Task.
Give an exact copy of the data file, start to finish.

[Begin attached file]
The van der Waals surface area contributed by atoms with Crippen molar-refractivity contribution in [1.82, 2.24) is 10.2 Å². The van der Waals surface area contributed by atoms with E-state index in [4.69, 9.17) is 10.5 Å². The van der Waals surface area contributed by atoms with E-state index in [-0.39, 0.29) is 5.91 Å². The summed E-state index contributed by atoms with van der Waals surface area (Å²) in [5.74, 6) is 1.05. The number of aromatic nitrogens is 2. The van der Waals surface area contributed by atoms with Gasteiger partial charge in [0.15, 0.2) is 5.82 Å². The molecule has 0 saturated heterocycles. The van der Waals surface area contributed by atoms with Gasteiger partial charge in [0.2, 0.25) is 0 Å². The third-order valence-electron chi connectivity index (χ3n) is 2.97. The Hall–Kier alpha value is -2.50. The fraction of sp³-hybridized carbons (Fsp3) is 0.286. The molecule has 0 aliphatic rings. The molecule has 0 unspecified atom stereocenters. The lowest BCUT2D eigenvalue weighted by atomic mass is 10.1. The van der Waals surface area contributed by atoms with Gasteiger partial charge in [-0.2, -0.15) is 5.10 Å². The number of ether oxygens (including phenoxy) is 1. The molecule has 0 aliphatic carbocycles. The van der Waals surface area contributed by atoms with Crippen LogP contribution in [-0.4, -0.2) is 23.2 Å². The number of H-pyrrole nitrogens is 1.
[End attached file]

The van der Waals surface area contributed by atoms with Crippen molar-refractivity contribution in [1.82, 2.24) is 10.2 Å². The van der Waals surface area contributed by atoms with E-state index in [4.69, 9.17) is 10.5 Å². The van der Waals surface area contributed by atoms with E-state index in [-0.39, 0.29) is 5.91 Å². The summed E-state index contributed by atoms with van der Waals surface area (Å²) in [5.74, 6) is 1.05. The number of aromatic nitrogens is 2. The van der Waals surface area contributed by atoms with Gasteiger partial charge in [0.15, 0.2) is 5.82 Å². The molecule has 0 saturated heterocycles. The van der Waals surface area contributed by atoms with Gasteiger partial charge in [0.2, 0.25) is 0 Å². The third-order valence-electron chi connectivity index (χ3n) is 2.97. The Hall–Kier alpha value is -2.50. The fraction of sp³-hybridized carbons (Fsp3) is 0.286. The molecule has 0 aliphatic rings. The molecule has 0 unspecified atom stereocenters. The lowest BCUT2D eigenvalue weighted by atomic mass is 10.1. The van der Waals surface area contributed by atoms with Gasteiger partial charge in [-0.2, -0.15) is 5.10 Å². The number of ether oxygens (including phenoxy) is 1. The molecule has 0 aliphatic carbocycles. The van der Waals surface area contributed by atoms with Crippen LogP contribution in [-0.4, -0.2) is 23.2 Å². The number of H-pyrrole nitrogens is 1.